My children are both Minecraft addicts, especially the eldest. His first words in the morning are “Is it an iPad day today?” (we have iPad free days to try and curb his addiction, but it hasn’t worked so far) and when he can’t play Minecraft he wants to watch Minecraft videos on YouTube, play with Minecraft themed Lego, and talk incessantly about Minecraft to anyone who will listen. He has Minecraft clothes, bedding, wall stickers, and a school bag. For this reason, we like to call it “Mindcrack”.
My husband and I have long been avid gamers, so we’re not completely alarmed by his obsession, and in fact my husband has been playing alongside the kids for around a year. In lockdown, for obvious reasons, more time was spent on this game by all three and I started to feel a little left out. Caving into peer pressure I eventually downloaded the game onto my phone a few weeks ago and I’ve discovered that, despite my status as a “total n00b” (that’s a “newbie with no idea what they are doing” for those who aren’t fluent in gamer speak), my kids still expect me to adopt the parental role.
1. The Kids Constantly Badger Me For Food
Your character has to eat regularly in Minecraft to keep up energy and keep playing. Food is fairly easy to find; you can harvest plants or kill innocent looking sheep to get meat. Yet my children will still pester me for food when their characters get hungry. Of course, they’re simultaneously pestering me for food in real life, as well. It gets tiring.
2. The Kids Never Shut Any Doors
In Minecraft, your character has to survive in a world of zombies, exploding monsters, creepy spiders and other nasties that all come out at night. You can improve your chances of survival by building a base and blocking the entrance with a door that the zombies can’t open (despite it not being locked, which makes no sense to me, but anyway). As result, I’ve worked hard on a multi-level base with doors, gates, and more. But of course, all of this is completely pointless because my children are apparently incapable of shutting any door or gate they go through when mooching around my base (uninvited, I may add), allowing all the zombies to stroll right in.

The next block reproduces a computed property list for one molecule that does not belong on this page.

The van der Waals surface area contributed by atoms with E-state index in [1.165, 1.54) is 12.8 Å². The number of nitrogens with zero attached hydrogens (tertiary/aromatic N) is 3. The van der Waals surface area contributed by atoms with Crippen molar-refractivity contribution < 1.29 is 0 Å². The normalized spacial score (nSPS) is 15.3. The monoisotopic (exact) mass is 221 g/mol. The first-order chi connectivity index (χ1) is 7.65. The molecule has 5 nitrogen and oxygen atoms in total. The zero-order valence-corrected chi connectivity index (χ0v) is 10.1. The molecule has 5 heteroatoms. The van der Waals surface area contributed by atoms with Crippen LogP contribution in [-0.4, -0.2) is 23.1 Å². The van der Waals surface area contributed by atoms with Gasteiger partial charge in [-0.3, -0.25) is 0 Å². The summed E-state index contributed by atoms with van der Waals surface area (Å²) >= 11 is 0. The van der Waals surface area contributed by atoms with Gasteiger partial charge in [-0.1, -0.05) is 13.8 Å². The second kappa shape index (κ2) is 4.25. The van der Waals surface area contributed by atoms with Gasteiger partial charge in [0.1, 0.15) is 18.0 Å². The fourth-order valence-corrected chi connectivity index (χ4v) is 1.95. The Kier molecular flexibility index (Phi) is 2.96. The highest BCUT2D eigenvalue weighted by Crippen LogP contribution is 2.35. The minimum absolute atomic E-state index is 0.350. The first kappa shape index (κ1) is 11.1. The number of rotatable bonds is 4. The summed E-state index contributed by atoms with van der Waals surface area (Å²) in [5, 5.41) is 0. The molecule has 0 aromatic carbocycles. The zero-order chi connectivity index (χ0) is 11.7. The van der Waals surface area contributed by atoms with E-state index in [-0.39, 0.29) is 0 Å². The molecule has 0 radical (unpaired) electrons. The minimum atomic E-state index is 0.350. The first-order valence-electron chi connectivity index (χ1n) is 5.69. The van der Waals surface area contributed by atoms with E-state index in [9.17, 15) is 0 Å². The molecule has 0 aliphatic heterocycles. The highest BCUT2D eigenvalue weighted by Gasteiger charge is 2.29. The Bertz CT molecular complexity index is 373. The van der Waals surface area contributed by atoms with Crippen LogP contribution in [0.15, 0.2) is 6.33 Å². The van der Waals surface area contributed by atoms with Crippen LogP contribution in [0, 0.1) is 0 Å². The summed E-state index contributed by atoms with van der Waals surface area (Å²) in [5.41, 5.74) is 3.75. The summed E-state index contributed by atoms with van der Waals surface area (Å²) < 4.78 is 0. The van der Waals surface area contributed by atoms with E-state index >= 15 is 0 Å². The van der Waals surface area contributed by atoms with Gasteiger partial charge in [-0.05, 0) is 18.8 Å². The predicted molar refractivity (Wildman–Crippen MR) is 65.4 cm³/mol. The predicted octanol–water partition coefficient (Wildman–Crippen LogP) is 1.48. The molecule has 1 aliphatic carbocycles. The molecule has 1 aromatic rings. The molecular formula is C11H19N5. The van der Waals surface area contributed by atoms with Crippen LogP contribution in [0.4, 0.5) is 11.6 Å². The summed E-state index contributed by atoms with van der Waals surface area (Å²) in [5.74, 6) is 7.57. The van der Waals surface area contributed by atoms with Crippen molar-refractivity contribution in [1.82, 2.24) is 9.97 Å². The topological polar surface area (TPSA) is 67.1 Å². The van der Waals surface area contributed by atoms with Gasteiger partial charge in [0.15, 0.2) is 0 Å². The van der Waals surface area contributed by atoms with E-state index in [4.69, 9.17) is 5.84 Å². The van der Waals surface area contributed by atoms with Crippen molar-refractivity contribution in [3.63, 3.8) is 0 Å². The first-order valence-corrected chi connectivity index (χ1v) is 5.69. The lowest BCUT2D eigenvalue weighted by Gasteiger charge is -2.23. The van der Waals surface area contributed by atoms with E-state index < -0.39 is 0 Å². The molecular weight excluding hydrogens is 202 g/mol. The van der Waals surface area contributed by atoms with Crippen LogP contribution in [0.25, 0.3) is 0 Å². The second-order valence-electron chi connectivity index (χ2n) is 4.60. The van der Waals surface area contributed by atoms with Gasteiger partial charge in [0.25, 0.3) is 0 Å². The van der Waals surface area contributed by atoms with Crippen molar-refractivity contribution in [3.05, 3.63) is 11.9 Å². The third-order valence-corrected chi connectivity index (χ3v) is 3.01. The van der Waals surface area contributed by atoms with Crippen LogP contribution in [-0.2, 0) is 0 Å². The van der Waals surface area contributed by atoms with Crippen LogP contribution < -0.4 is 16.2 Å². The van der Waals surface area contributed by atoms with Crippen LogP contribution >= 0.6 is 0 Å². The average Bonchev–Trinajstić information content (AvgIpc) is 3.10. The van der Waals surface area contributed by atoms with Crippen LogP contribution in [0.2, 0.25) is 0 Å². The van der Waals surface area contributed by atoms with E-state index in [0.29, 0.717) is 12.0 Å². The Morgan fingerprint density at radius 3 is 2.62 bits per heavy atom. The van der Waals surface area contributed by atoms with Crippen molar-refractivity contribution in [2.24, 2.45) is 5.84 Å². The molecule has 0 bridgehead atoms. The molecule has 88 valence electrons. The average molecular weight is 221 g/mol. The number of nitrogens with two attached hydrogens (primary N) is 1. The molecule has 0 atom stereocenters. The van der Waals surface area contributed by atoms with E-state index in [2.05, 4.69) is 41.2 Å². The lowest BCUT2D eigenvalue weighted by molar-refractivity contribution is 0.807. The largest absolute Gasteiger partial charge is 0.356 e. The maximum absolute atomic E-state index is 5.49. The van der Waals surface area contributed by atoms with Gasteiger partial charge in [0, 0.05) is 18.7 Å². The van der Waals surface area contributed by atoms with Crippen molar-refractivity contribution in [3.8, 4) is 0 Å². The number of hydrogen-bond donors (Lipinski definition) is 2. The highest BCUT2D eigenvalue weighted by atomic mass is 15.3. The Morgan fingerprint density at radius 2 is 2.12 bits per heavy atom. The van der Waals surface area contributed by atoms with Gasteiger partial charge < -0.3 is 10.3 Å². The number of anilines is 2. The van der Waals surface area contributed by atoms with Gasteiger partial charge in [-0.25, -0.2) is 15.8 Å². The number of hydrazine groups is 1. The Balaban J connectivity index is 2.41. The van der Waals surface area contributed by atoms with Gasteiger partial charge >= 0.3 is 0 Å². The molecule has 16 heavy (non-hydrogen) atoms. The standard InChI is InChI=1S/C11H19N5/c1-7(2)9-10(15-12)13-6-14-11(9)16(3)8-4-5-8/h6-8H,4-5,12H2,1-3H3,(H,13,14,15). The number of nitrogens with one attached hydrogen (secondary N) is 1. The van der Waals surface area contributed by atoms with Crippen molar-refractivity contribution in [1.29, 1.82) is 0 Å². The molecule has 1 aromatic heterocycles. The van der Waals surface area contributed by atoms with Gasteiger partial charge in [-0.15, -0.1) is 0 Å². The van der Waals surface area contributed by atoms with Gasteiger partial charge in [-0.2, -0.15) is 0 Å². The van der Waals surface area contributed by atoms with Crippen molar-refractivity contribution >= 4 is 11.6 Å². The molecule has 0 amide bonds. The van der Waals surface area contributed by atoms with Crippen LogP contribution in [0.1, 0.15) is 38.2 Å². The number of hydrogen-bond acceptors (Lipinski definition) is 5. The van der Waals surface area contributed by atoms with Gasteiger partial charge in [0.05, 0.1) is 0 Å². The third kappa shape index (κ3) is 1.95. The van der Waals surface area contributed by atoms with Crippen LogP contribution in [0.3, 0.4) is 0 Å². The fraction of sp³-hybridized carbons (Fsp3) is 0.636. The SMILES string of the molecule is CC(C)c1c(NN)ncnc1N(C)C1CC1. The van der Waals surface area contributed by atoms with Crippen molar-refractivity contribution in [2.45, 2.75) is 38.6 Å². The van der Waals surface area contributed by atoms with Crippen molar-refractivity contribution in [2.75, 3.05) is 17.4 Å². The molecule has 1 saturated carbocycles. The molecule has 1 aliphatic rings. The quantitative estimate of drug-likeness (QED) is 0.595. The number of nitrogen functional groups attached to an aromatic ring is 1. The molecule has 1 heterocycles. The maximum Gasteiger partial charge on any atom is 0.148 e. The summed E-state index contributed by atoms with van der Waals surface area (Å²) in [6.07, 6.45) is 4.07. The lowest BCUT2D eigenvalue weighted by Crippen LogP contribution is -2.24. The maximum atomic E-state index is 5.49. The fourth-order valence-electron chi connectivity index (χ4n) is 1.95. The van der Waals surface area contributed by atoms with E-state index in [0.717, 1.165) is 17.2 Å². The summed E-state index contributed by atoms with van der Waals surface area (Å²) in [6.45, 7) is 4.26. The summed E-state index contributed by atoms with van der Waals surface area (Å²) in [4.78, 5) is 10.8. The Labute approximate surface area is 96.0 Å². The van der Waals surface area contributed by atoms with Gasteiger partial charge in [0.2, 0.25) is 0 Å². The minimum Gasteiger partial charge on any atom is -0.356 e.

It’s exactly the same in real life. My kids leave every door open, including the car door, which I haven’t always noticed. Thankfully, we live in an area with low crime and the worst thing that has happened so far is that the car has been flooded with rainwater. It’s a good job zombies are not a real world phenomenon.
3. I Can’t Have Any Nice Things
We recently had to plan a new bathroom for our house and when the planner was detailing all the wonderful design elements available we had to discount a lot of them on the basis that the kids would just break them / use them to flood the house / swing off them etc. My cheap, IKEA wooden dining chairs desperately need replacing and I’d love to purchase some comfortable fabric covered chairs, but they would instantly become stained with spaghetti Bolognese or tomato ketchup, so there really is no point.
In Minecraft, I spent ages crafting a farm house with a beautiful wooden fence and a garden, only for my four year old daughter to “help” by adding a tonne of stone blocks on top of the fence and a massive pond in the garden. It looks ridiculous but she is so pleased with her endeavours that I can’t bring myself to change it.
4. There’s No Chance For Peace & Quiet